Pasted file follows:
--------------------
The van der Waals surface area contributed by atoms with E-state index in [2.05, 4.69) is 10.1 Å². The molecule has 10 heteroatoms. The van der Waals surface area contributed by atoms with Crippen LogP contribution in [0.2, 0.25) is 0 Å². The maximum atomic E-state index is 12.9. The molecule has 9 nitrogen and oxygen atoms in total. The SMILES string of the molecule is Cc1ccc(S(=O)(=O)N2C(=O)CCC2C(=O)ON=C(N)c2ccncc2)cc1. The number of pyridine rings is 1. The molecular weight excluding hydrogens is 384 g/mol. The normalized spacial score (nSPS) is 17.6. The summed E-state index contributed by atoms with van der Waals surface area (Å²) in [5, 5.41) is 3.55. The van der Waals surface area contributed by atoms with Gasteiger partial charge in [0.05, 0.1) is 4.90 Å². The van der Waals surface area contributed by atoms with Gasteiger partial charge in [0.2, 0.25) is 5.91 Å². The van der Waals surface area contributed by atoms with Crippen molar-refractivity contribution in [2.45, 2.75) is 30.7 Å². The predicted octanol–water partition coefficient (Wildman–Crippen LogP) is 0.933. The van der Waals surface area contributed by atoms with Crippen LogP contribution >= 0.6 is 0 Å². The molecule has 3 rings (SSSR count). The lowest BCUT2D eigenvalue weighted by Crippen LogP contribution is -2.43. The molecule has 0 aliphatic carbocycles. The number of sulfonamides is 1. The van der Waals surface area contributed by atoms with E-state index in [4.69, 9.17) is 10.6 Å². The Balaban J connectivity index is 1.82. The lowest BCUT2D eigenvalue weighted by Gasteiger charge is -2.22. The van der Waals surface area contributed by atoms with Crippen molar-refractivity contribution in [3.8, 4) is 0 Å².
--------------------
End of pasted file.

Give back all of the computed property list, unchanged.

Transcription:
The van der Waals surface area contributed by atoms with E-state index in [2.05, 4.69) is 10.1 Å². The molecule has 10 heteroatoms. The van der Waals surface area contributed by atoms with Crippen LogP contribution in [0.2, 0.25) is 0 Å². The maximum atomic E-state index is 12.9. The molecule has 9 nitrogen and oxygen atoms in total. The SMILES string of the molecule is Cc1ccc(S(=O)(=O)N2C(=O)CCC2C(=O)ON=C(N)c2ccncc2)cc1. The number of pyridine rings is 1. The molecular weight excluding hydrogens is 384 g/mol. The normalized spacial score (nSPS) is 17.6. The summed E-state index contributed by atoms with van der Waals surface area (Å²) in [5, 5.41) is 3.55. The van der Waals surface area contributed by atoms with Gasteiger partial charge in [0.05, 0.1) is 4.90 Å². The van der Waals surface area contributed by atoms with Gasteiger partial charge in [0.2, 0.25) is 5.91 Å². The van der Waals surface area contributed by atoms with Crippen molar-refractivity contribution in [2.45, 2.75) is 30.7 Å². The predicted octanol–water partition coefficient (Wildman–Crippen LogP) is 0.933. The van der Waals surface area contributed by atoms with Crippen LogP contribution >= 0.6 is 0 Å². The molecule has 3 rings (SSSR count). The lowest BCUT2D eigenvalue weighted by Crippen LogP contribution is -2.43. The molecule has 0 aliphatic carbocycles. The number of sulfonamides is 1. The van der Waals surface area contributed by atoms with E-state index in [4.69, 9.17) is 10.6 Å². The Balaban J connectivity index is 1.82. The lowest BCUT2D eigenvalue weighted by Gasteiger charge is -2.22. The van der Waals surface area contributed by atoms with Crippen molar-refractivity contribution in [3.8, 4) is 0 Å².